Waking up today was hard
Like really hard. I begrudgingly propped myself on my elbows and cracked my neck, the blood pulsating in my head. The air in the tent was thick and acrid from wet gear.
“The mud underneath me was soft and warm. It was like waking up on a dog turd.”
I paid for 5 minutes of a shower then blow dried my hair in the kitchen – on account of the fact that there were no appropriately sized sockets in the bathroom. People were giving me those looks, you know the ones like, I’m too polite to say it, but you’re an asshole. Anyway, whatever. Freshening up did make me feel slightly better.
What I thought’d happen
I’d spring into action ready for a day full of adventure.
What actually happened
My worst fears were realised and I was stuck in the middle of nowhere.
I was finally ready to leave what seemed to me like hell (except Hell is a city in Norway a little further north, so no I wasn’t actually in Hell). I wheeled my bike down the sludgy path, strapped on my luggage and slotted into my groove. Then it happened. Just a whimper at first. Tears sprang to my eyes as the whimper faded, echoing feebly into the distance, trailing off to a sobering silence. The neutral light flickered softly under the overcast sky. Time and motion stopped. I tried and tried. I tried to resuscitate her. But it was all over. She was dead.
The handle bars were still warm.
My heart sank
By this point everyone had departed and newcomers were yet to arrive. I paced around in circles, hands pressing my sweaty temples, trying to recall advice. Perhaps I could rescue the situation. People normally have a kick thing. Why don’t I? Where’s the control Z button. Where’s my mum?
It’s laughable. But it’s totally not. If somebody dared laugh at me right then I’d punch them in the face – mid war cry.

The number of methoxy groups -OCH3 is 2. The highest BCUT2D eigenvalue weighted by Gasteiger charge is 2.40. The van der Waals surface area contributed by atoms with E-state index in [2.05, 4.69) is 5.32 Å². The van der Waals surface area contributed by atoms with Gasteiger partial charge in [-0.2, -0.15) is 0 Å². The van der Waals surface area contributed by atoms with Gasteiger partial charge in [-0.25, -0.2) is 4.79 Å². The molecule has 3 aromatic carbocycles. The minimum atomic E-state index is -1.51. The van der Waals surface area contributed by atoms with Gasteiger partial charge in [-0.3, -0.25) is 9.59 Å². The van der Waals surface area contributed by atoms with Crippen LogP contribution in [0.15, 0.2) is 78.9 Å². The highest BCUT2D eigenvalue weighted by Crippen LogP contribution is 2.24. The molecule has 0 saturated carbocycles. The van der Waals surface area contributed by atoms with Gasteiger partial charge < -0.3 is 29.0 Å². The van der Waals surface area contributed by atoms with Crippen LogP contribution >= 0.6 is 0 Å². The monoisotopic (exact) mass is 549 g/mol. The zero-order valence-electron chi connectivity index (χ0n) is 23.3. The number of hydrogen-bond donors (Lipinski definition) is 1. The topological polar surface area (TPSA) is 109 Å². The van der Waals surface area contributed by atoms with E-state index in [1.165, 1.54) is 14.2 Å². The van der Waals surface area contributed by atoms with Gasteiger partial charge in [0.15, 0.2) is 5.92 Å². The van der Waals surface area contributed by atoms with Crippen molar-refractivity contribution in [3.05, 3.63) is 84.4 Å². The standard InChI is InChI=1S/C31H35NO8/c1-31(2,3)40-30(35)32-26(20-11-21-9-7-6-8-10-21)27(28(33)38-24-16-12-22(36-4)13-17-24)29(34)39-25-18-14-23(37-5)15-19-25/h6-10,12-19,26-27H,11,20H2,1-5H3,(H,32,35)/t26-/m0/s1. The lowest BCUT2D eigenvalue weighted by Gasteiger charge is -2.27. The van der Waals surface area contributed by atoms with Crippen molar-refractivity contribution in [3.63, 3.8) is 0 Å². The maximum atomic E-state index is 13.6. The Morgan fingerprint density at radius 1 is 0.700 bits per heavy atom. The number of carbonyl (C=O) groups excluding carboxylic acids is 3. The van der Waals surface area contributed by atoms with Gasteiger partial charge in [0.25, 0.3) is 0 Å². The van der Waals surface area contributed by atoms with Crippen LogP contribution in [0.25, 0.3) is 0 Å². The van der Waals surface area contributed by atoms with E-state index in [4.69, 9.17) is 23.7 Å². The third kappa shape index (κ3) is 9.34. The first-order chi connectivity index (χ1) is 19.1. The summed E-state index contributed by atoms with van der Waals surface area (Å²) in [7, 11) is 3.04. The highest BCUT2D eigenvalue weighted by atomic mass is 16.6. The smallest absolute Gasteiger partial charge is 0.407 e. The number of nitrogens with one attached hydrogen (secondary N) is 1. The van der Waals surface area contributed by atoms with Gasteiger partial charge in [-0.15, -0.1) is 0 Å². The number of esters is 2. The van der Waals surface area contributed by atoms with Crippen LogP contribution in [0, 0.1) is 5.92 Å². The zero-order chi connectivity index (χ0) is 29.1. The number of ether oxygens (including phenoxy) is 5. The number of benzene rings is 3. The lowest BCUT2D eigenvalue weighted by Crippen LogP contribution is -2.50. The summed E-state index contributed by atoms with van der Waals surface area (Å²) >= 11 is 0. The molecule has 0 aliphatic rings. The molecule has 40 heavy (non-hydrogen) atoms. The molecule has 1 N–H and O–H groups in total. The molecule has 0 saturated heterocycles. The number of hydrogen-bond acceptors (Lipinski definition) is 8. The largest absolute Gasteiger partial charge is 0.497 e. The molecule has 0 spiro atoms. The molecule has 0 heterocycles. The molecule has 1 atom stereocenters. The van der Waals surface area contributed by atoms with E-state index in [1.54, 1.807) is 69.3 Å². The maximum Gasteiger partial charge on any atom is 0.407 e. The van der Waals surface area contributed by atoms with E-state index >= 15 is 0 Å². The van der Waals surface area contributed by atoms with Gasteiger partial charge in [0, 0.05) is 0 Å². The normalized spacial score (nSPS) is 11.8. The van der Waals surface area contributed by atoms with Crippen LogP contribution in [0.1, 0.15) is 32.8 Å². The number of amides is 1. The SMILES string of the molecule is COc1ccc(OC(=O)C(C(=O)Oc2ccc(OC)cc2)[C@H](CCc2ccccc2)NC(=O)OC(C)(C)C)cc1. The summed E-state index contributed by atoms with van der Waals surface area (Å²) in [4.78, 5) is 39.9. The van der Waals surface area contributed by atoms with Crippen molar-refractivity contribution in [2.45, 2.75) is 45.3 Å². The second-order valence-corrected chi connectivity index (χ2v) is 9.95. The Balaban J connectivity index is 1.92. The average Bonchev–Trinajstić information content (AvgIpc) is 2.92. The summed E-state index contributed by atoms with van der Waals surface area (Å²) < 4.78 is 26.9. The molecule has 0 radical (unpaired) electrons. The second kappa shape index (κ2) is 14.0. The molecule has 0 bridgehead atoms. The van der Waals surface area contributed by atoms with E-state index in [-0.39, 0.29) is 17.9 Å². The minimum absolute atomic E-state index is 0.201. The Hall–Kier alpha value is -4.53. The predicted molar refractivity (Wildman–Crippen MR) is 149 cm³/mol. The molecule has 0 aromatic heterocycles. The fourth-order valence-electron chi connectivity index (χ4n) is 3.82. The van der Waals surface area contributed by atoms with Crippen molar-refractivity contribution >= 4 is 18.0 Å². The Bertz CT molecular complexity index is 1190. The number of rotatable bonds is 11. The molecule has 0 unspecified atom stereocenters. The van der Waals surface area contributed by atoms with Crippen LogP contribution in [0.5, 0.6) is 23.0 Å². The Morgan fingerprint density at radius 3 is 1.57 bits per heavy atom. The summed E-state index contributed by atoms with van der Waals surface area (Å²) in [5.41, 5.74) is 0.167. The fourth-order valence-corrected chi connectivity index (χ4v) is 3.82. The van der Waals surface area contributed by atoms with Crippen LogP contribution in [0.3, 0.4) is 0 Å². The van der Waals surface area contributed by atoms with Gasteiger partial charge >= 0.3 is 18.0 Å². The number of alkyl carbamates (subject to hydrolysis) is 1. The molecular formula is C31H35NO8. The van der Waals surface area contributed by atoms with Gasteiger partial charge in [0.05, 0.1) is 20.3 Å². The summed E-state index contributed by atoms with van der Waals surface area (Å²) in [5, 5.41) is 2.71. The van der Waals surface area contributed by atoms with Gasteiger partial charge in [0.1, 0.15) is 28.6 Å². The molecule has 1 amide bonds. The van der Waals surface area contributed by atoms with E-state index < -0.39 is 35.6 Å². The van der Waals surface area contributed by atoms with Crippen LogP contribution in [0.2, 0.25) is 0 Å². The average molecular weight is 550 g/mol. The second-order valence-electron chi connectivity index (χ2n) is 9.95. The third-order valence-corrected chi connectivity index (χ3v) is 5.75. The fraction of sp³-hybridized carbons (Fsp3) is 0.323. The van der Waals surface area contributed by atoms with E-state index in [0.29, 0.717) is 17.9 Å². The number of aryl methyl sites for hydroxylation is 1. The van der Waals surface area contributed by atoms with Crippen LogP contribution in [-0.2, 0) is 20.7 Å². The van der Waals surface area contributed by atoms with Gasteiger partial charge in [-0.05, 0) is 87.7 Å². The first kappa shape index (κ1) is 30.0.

So as you’ve probably guessed by now
No, I know nothing about jumpstarting a bike. In fact, I know nothing about motorcycles at all really.
You know what I do know though? I’m a gen Y kid. I’ve got data. Which means I’ve got Google. Google advises that I roll my bike down a hill or get somebody to push me while I try and catch my ignition. Failing that to jump-start from another bike or an 8 volt car battery. But none of these options are relevant because my poor lifeless bike is up to its elbows in mud and nobody’s in sight.
I must admit
At this point I panicked a little. You know me by now. You know what I’m like.
I wedged myself into the seat between luggage and fuel tank, feeling the familiar, strangely comforting squeeze. I kicked her into neutral and braced for an almighty heave. I heaved and I heaved, hobbling across the mud, mashing the ignition, hoping for it to catch. No dice. Nothing.
I stepped off my bike with one leg, grabbed the other with both hands, like a wooden peg and swung it up and over the bike in one stiff movement. Flexibility counts for nothing in motorcycle gear. I sighed and slumped my shoulders as I untied my masterpiece. It was packed unusually good today. The space for me to sit wasn’t going to leave bruises. I shook my head. Shame.
I plonked my luggage down in despair, on a lonely tuft of grass, an island in a sea of mud.
Last chance Saloon
Jumping back on my bike for round three, I lurched back and forth, willing my mechanical bull to life. Pulverizing the ignition with my right thumb. Tears of despair welling in my eyes. And then I heard it. Just a cough at first. Then I coaxed that weak little cough into a snarl. And then a deep rumbling growl. I can’t believe my luck. She’s back.
What I learned today:
- Heated hand grips are both a blessing and a curse.
- Google is just a straight up blessing.